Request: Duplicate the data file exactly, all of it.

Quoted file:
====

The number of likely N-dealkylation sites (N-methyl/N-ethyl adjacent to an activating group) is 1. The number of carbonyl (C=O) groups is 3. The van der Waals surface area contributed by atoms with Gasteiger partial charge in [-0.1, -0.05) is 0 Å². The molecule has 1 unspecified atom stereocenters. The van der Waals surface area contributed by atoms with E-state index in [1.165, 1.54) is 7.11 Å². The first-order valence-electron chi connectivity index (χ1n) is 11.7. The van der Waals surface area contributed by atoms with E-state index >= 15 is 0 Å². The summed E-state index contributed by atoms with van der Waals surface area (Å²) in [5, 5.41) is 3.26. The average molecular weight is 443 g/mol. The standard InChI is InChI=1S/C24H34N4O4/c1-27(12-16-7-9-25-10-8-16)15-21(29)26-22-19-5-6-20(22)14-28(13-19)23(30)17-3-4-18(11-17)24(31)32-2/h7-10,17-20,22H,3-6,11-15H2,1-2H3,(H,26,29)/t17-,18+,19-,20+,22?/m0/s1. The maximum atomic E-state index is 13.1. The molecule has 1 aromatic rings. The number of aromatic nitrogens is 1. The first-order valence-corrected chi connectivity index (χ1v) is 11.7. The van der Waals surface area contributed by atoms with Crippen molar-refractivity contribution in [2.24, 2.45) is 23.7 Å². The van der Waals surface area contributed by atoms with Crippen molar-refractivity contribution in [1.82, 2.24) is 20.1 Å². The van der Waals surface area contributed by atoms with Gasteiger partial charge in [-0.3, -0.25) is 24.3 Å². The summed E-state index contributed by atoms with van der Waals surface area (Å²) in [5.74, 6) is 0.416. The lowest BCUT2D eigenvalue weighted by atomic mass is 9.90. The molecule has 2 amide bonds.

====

The number of likely N-dealkylation sites (N-methyl/N-ethyl adjacent to an activating group) is 1. The number of carbonyl (C=O) groups is 3. The van der Waals surface area contributed by atoms with Gasteiger partial charge in [-0.1, -0.05) is 0 Å². The molecule has 1 unspecified atom stereocenters. The van der Waals surface area contributed by atoms with E-state index in [1.165, 1.54) is 7.11 Å². The first-order valence-electron chi connectivity index (χ1n) is 11.7. The van der Waals surface area contributed by atoms with E-state index >= 15 is 0 Å². The summed E-state index contributed by atoms with van der Waals surface area (Å²) in [5, 5.41) is 3.26. The average molecular weight is 443 g/mol. The standard InChI is InChI=1S/C24H34N4O4/c1-27(12-16-7-9-25-10-8-16)15-21(29)26-22-19-5-6-20(22)14-28(13-19)23(30)17-3-4-18(11-17)24(31)32-2/h7-10,17-20,22H,3-6,11-15H2,1-2H3,(H,26,29)/t17-,18+,19-,20+,22?/m0/s1. The maximum atomic E-state index is 13.1. The molecule has 1 aromatic rings. The number of aromatic nitrogens is 1. The first-order valence-corrected chi connectivity index (χ1v) is 11.7. The van der Waals surface area contributed by atoms with Crippen molar-refractivity contribution in [2.24, 2.45) is 23.7 Å². The van der Waals surface area contributed by atoms with Crippen molar-refractivity contribution in [1.82, 2.24) is 20.1 Å². The van der Waals surface area contributed by atoms with Gasteiger partial charge in [-0.3, -0.25) is 24.3 Å². The summed E-state index contributed by atoms with van der Waals surface area (Å²) in [5.74, 6) is 0.416. The lowest BCUT2D eigenvalue weighted by atomic mass is 9.90. The molecule has 2 amide bonds.